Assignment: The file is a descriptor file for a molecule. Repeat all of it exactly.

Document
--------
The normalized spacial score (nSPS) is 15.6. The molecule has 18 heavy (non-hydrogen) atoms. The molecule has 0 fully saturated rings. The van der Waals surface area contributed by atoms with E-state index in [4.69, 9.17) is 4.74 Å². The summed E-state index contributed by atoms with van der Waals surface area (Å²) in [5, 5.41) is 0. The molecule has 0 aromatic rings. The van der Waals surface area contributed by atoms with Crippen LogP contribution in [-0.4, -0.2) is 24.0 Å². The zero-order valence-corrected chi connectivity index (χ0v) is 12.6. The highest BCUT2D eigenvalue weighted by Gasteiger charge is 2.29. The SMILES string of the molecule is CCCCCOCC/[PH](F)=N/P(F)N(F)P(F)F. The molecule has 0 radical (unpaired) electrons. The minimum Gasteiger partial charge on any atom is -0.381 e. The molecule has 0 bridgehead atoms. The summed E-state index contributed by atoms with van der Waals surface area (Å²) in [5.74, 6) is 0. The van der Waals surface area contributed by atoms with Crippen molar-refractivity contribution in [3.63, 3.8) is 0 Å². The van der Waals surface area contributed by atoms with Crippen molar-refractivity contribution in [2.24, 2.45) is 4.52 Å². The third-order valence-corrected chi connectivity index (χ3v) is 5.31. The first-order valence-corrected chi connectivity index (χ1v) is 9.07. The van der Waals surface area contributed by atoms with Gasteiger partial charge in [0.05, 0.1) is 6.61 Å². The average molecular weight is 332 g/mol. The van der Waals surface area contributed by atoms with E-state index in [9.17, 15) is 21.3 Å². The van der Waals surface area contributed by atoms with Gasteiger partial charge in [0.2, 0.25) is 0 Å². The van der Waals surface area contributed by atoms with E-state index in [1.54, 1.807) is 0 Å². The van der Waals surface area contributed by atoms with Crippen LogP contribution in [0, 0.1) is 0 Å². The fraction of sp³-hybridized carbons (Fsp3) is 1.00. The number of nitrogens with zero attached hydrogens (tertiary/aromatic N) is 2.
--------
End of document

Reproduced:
The normalized spacial score (nSPS) is 15.6. The molecule has 18 heavy (non-hydrogen) atoms. The molecule has 0 fully saturated rings. The van der Waals surface area contributed by atoms with E-state index in [4.69, 9.17) is 4.74 Å². The summed E-state index contributed by atoms with van der Waals surface area (Å²) in [5, 5.41) is 0. The molecule has 0 aromatic rings. The van der Waals surface area contributed by atoms with Crippen LogP contribution in [-0.4, -0.2) is 24.0 Å². The zero-order valence-corrected chi connectivity index (χ0v) is 12.6. The highest BCUT2D eigenvalue weighted by Gasteiger charge is 2.29. The SMILES string of the molecule is CCCCCOCC/[PH](F)=N/P(F)N(F)P(F)F. The molecule has 0 radical (unpaired) electrons. The minimum Gasteiger partial charge on any atom is -0.381 e. The molecule has 0 bridgehead atoms. The summed E-state index contributed by atoms with van der Waals surface area (Å²) in [5.74, 6) is 0. The van der Waals surface area contributed by atoms with Crippen molar-refractivity contribution in [3.63, 3.8) is 0 Å². The van der Waals surface area contributed by atoms with Crippen molar-refractivity contribution in [2.24, 2.45) is 4.52 Å². The third-order valence-corrected chi connectivity index (χ3v) is 5.31. The first-order valence-corrected chi connectivity index (χ1v) is 9.07. The van der Waals surface area contributed by atoms with Gasteiger partial charge in [0.05, 0.1) is 6.61 Å². The average molecular weight is 332 g/mol. The van der Waals surface area contributed by atoms with E-state index in [9.17, 15) is 21.3 Å². The van der Waals surface area contributed by atoms with Gasteiger partial charge in [0.2, 0.25) is 0 Å². The van der Waals surface area contributed by atoms with E-state index in [1.54, 1.807) is 0 Å². The van der Waals surface area contributed by atoms with Crippen LogP contribution in [0, 0.1) is 0 Å². The fraction of sp³-hybridized carbons (Fsp3) is 1.00. The number of nitrogens with zero attached hydrogens (tertiary/aromatic N) is 2.